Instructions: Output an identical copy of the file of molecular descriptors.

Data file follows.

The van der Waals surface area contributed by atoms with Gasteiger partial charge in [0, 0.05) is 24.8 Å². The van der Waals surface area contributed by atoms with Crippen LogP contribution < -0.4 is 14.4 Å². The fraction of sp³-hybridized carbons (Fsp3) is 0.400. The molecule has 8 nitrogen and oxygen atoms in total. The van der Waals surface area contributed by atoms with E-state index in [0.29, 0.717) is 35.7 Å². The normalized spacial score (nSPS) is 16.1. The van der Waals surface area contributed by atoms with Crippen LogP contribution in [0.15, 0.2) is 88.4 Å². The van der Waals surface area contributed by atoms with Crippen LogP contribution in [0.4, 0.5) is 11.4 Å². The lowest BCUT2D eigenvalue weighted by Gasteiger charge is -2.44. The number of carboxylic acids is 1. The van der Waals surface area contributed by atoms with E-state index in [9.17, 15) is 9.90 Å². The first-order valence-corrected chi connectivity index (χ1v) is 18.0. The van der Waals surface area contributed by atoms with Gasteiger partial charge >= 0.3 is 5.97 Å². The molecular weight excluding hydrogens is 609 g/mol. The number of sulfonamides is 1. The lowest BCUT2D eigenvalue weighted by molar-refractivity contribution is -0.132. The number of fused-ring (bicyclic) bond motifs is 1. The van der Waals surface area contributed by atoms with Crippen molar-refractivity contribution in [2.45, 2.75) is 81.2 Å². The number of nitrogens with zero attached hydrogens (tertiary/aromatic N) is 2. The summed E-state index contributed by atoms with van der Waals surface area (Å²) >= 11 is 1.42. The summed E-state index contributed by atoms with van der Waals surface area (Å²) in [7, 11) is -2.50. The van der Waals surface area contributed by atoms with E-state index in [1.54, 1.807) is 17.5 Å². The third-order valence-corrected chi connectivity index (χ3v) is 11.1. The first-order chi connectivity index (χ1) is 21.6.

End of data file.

The van der Waals surface area contributed by atoms with Gasteiger partial charge in [0, 0.05) is 24.8 Å². The van der Waals surface area contributed by atoms with Crippen LogP contribution < -0.4 is 14.4 Å². The fraction of sp³-hybridized carbons (Fsp3) is 0.400. The molecule has 8 nitrogen and oxygen atoms in total. The van der Waals surface area contributed by atoms with E-state index in [0.29, 0.717) is 35.7 Å². The normalized spacial score (nSPS) is 16.1. The van der Waals surface area contributed by atoms with Crippen LogP contribution in [0.15, 0.2) is 88.4 Å². The van der Waals surface area contributed by atoms with Crippen LogP contribution in [0.4, 0.5) is 11.4 Å². The lowest BCUT2D eigenvalue weighted by Gasteiger charge is -2.44. The number of carboxylic acids is 1. The van der Waals surface area contributed by atoms with E-state index in [9.17, 15) is 9.90 Å². The first-order valence-corrected chi connectivity index (χ1v) is 18.0. The van der Waals surface area contributed by atoms with Gasteiger partial charge >= 0.3 is 5.97 Å². The molecular weight excluding hydrogens is 609 g/mol. The number of sulfonamides is 1. The lowest BCUT2D eigenvalue weighted by molar-refractivity contribution is -0.132. The number of fused-ring (bicyclic) bond motifs is 1. The van der Waals surface area contributed by atoms with Crippen molar-refractivity contribution in [2.45, 2.75) is 81.2 Å². The number of nitrogens with zero attached hydrogens (tertiary/aromatic N) is 2. The summed E-state index contributed by atoms with van der Waals surface area (Å²) >= 11 is 1.42. The summed E-state index contributed by atoms with van der Waals surface area (Å²) in [7, 11) is -2.50. The van der Waals surface area contributed by atoms with E-state index in [1.54, 1.807) is 17.5 Å². The third-order valence-corrected chi connectivity index (χ3v) is 11.1. The first-order chi connectivity index (χ1) is 21.6.